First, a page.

Here’s the pitch deck a 26-year-old dropout used to raise $68 million for his software platform Paddle
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- Software billing startup Paddle has raised a $68 million Series C to continue its expansion plans worldwide.
- Founded in 2012, the company’s latest funding round took place remotely and was led by Silicon Valley fund FTV Capital.
“We’ve gone from a land-grab mentality, grow at all costs, to a more sustainable and considered growth plan within the market so we don’t want to just raise for the sake of it,” Paddle CEO Christian Owens told Business Insider.
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Software billing startup Paddle has raised a £52 million ($68 million) Series C from investors including FTV Capital, Kindred Capital, Notion Capital, and 83North.
Founded in 2012 by Christian Owens and Harrison Rose when they were just teenagers, Paddle has raised £72 million ($93 million) to-date. Owens dropped out of school to focus on the startup, and neither cofounder went to university.
The company essentially makes it easier for software-as-a-service firms, which rely on regular subscriptions, to bill customers and keep the money coming in. The firm promises to cover payment processing, billing, and sales tax, among other things.
“Successful companies often falter because their neighbors move into enterprise clients and international markets faster,” Owens told Business Insider. “Business growth shouldn’t be held back by infrastructure issues and companies shouldn’t lose out to inferior competitors because they have difficulties with a sales tax in Japan, for example.”
Paddle claims to have 2,000 software sellers across 245 countries and territories and will use the fresh funding round to double its staff from 140 currently. The company’s growth is riding the wider trend of subscription software booming as a sector with the industry’s value skyrocketing to $105 billion this year, according to Gartner.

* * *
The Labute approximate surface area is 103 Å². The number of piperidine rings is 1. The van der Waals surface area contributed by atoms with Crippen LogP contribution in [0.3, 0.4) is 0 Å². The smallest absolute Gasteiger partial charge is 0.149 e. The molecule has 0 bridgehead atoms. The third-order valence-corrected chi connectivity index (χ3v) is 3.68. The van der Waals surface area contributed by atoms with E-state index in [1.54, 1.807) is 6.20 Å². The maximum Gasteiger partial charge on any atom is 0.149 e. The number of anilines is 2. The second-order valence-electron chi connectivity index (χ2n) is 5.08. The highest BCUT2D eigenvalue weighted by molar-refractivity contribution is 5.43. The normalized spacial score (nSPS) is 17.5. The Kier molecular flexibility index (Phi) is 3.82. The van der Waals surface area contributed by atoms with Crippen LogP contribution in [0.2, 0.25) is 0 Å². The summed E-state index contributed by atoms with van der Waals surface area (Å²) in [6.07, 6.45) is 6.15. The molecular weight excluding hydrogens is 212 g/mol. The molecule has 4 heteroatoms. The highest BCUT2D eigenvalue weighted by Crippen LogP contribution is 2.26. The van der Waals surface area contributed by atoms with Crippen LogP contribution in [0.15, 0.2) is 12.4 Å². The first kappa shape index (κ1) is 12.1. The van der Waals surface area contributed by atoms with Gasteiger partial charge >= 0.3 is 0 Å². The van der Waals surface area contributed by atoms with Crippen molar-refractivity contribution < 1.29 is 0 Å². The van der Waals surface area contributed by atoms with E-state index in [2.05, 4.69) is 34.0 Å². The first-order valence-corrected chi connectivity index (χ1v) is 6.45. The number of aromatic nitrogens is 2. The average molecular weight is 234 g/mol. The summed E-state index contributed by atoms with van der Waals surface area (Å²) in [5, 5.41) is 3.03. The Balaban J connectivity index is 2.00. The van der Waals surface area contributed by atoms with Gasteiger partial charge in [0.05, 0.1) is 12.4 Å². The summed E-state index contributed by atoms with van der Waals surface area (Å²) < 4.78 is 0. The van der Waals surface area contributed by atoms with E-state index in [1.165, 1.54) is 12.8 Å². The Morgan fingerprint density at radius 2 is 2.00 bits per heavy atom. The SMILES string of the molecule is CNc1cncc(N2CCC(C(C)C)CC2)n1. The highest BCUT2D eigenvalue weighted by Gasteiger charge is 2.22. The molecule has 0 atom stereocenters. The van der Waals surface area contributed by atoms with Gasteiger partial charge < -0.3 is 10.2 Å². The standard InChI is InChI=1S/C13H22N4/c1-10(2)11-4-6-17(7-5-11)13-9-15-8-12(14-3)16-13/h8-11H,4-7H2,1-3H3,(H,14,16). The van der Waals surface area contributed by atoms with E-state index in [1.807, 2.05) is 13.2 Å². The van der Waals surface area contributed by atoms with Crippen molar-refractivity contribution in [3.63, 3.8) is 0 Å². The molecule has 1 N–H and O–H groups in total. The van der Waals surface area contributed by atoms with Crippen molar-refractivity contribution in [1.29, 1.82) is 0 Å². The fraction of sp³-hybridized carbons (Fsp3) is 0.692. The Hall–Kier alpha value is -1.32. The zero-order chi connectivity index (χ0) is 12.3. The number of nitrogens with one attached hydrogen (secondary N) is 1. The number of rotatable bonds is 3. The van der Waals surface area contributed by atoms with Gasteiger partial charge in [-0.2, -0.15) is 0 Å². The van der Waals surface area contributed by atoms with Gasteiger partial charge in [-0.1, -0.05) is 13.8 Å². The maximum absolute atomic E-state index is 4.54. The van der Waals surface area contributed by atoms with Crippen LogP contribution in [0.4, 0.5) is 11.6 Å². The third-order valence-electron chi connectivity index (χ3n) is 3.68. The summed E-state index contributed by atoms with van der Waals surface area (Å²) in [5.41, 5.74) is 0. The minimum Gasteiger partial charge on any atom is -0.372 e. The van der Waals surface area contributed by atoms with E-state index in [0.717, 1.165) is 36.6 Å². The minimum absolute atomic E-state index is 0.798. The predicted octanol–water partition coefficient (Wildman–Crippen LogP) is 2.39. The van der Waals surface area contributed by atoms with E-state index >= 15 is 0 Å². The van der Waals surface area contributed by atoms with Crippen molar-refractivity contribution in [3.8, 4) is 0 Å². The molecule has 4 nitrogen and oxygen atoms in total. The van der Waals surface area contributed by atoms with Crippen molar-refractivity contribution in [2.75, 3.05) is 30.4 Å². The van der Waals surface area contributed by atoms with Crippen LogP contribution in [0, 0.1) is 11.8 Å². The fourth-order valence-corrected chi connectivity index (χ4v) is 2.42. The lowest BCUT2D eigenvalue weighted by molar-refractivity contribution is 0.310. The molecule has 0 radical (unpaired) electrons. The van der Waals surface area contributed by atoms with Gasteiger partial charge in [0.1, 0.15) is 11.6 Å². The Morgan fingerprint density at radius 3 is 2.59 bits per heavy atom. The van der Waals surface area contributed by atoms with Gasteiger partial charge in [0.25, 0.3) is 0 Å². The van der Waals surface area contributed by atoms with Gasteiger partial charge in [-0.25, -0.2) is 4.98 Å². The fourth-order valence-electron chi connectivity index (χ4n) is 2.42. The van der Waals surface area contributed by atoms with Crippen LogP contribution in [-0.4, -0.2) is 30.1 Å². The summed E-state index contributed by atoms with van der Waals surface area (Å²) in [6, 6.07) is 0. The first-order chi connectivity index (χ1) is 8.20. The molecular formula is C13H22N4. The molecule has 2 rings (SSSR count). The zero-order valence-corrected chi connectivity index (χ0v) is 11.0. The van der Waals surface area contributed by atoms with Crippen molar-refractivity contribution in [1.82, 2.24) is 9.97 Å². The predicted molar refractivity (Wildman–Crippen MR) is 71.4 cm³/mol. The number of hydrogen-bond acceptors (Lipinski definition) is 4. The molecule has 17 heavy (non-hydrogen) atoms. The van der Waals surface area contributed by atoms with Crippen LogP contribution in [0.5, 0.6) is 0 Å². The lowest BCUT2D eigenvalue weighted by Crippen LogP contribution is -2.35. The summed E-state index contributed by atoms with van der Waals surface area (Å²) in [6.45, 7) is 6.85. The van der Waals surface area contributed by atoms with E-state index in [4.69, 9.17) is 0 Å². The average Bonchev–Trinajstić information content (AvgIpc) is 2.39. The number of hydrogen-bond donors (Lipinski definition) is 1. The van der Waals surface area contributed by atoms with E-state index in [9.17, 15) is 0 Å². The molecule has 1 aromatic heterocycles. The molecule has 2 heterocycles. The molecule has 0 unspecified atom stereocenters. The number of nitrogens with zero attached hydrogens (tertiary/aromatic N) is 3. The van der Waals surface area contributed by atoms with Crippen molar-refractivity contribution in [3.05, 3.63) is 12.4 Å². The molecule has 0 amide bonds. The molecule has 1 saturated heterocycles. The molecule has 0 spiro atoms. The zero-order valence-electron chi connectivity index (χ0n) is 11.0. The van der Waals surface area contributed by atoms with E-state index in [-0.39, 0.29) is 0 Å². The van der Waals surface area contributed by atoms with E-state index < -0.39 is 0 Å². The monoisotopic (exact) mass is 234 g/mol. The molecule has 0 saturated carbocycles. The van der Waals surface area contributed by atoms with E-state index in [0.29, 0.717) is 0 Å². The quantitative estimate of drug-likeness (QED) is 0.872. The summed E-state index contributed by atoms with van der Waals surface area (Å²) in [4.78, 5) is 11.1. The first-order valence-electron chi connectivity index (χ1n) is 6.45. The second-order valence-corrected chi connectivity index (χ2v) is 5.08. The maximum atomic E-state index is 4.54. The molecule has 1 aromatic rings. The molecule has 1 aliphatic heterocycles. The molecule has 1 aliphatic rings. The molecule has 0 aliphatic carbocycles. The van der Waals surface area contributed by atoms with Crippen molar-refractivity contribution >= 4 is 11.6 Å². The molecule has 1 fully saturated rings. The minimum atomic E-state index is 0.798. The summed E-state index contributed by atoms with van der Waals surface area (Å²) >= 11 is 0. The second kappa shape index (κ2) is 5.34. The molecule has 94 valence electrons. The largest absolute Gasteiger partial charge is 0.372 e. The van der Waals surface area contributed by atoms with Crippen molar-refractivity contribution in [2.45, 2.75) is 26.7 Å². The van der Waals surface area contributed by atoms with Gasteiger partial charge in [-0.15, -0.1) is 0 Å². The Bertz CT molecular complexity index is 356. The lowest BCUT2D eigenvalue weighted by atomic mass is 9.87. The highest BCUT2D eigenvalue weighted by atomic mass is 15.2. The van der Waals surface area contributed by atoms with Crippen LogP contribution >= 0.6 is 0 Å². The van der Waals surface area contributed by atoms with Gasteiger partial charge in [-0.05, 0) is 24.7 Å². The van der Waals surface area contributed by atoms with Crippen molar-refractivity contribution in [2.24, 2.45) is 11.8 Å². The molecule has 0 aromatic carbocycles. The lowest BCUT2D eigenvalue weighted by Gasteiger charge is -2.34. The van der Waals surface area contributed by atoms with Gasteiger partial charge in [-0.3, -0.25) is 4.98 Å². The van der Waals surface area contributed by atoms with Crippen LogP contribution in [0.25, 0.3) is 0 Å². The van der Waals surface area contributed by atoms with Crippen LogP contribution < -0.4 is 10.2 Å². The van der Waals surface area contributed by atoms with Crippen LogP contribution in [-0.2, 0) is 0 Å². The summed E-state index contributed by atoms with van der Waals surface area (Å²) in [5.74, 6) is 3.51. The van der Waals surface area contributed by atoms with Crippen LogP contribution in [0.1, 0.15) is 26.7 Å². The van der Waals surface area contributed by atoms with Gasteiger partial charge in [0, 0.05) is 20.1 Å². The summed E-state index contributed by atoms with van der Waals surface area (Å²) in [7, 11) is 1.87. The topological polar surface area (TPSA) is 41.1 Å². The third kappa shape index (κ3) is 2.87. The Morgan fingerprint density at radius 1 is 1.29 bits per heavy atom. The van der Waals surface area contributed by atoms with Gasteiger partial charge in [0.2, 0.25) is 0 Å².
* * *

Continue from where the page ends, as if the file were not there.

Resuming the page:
“It’s been a very unexpected year,” Owens added. The company didn’t necessarily anticipate a funding round in 2020 given an expected coronavirus-induced slowdown, but Owens said Paddle has subsequently “blown through all of our growth plans for the year.”
“We planned for the worst and expected a slowdown in buying,” Owens added. “We’ve been very pleasantly surprised in the business which led to us taking calls from investors.”
Fundraising began in April but took a more formal structure in June with Paddle speaking to investors over video call with the round officially closing just over a week ago. Owens said that the round was popular with investors meaning there was “more appetite than there was room.”
“We’ve always had big ambitions,” he added. “But we’ve gone from a land grab mentality, grow at all costs, to a more sustainable and considered growth plan within the market so we don’t want to just raise for the sake of it.”
The funding will be used to continue the company’s expansion in the US and globally, as well as further investments in the company’s product, engineering, sales and marketing teams.
Check out Paddle’s redacted pitch deck below: